Mike Marshall |
& Chris Thile,
Into the Cauldron
(Sugar Hill, 2003)
Mike Marshall has been one of the solid rocks on the new acoustic music scene, having created nearly a quarter century's body of work on mandolin astonishing both in its musicianship and sheer versatility. Chris Thile, the newer mando kid on the block, still has 10 years of professionalism behind him and has achieved fame as a member of the young "beyond bluegrass" band, Nickel Creek. Together they create a duo album that will have fans of both deliriously happy at the outcome.
The look of Into the Cauldron is as quirky and trippy as its music, with a whole grain/veggies/fruit graphic design that leads one to expect the cauldron will be a cook pot for the healthiest of chow. There is indeed a vast cookbook's worth of musical flavors here, starting off with "Harvest Time." If you have any doubts about the byplay between these two guys, it'll be put immediately to rest. The recorded sound is also engineered so that each voice is distinctly heard. There's a little too much echo for my taste, but with non-sustaining instruments like the mandolin, it's best to err on the side of sustain.
"Desvairada" shows how, in the hand of two masters, music can be both driving and delicate at once, and Variation #1 from Bach's Goldberg Variations works beautifully, since the sound of the mandolin is very similar to the plucked strings of the harpsichord. The mood changes radically to bebop mandolin with the old Charlie Parker favorite, "Scrapple From the Apple," a real finger-burner. The echo becomes more intrusive here with all the speedy bop lines blending into each other. If you yearn for the good old stuff, there's "Fiddler's Hornpipe," played with a modern sensibility and, of course, chops in abundance.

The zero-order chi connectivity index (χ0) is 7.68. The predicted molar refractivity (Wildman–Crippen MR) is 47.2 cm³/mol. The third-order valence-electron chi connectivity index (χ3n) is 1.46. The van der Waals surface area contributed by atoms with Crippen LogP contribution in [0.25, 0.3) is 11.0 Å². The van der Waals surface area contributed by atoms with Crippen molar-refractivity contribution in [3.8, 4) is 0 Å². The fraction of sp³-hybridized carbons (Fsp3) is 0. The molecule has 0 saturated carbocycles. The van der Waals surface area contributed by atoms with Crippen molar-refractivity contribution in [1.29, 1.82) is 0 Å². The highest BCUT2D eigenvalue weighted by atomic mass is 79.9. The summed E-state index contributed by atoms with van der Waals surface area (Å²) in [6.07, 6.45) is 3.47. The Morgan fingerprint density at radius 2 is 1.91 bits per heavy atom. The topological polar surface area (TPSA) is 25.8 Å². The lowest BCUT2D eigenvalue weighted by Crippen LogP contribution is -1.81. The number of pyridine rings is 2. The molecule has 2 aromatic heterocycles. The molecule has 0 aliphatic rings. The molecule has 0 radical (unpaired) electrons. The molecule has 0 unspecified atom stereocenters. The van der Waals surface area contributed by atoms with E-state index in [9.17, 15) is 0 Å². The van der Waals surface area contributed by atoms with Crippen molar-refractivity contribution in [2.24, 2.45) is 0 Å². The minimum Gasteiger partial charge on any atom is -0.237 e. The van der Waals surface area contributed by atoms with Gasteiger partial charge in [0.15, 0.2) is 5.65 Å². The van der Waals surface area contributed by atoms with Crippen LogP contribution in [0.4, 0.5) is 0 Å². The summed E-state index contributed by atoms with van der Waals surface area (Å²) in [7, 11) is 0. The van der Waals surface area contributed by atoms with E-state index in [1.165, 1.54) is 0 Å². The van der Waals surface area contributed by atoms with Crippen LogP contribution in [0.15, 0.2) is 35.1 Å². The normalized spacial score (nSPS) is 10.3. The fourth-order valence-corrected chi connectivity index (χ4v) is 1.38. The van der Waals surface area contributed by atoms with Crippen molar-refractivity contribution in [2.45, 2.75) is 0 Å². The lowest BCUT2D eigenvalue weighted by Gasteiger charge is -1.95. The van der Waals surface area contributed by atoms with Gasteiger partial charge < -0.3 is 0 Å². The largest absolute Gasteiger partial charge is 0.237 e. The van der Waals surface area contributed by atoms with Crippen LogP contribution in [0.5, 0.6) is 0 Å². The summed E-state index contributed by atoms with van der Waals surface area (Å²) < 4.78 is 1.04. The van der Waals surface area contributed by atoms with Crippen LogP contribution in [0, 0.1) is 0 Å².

Thile's "Stranded in Kodiak" starts deceptively calmly, then accelerates into a tune that makes full use of the mandolin's driving and percussive qualities. However, Steve Kuhn's "The Saga of Harrison Crabfeathers" isn't much of a saga. The composition itself is less than compelling, and the piece devolves into jam band noodling (high-quality noodling, mind youÉ) before finally trailing off. Marshall's "Hey Ho" isn't a Ramones tribute, but it has the same straight-ahead, take no prisoners attitude. There's more great byplay in "Something Quite Trifling," and "What a Blast" has some eye-opening and intriguing chord changes. Things come to a quiet close with "Shamrock Shore," in which overtones make the sound even more delicate.
One warning, however -- play this one on a decent sound system. I heard this first in my car, and many tracks sounded distorted on my run-of-the-mill system. When I got it home, however, everything sounded perfect, though I still could do with a bit less echo. Still, the team of Marshall and Thile makes for a fantastic pairing, and if you've been looking forward to a meeting between these two mando giants, you won't be disappointed. This one's a real treat.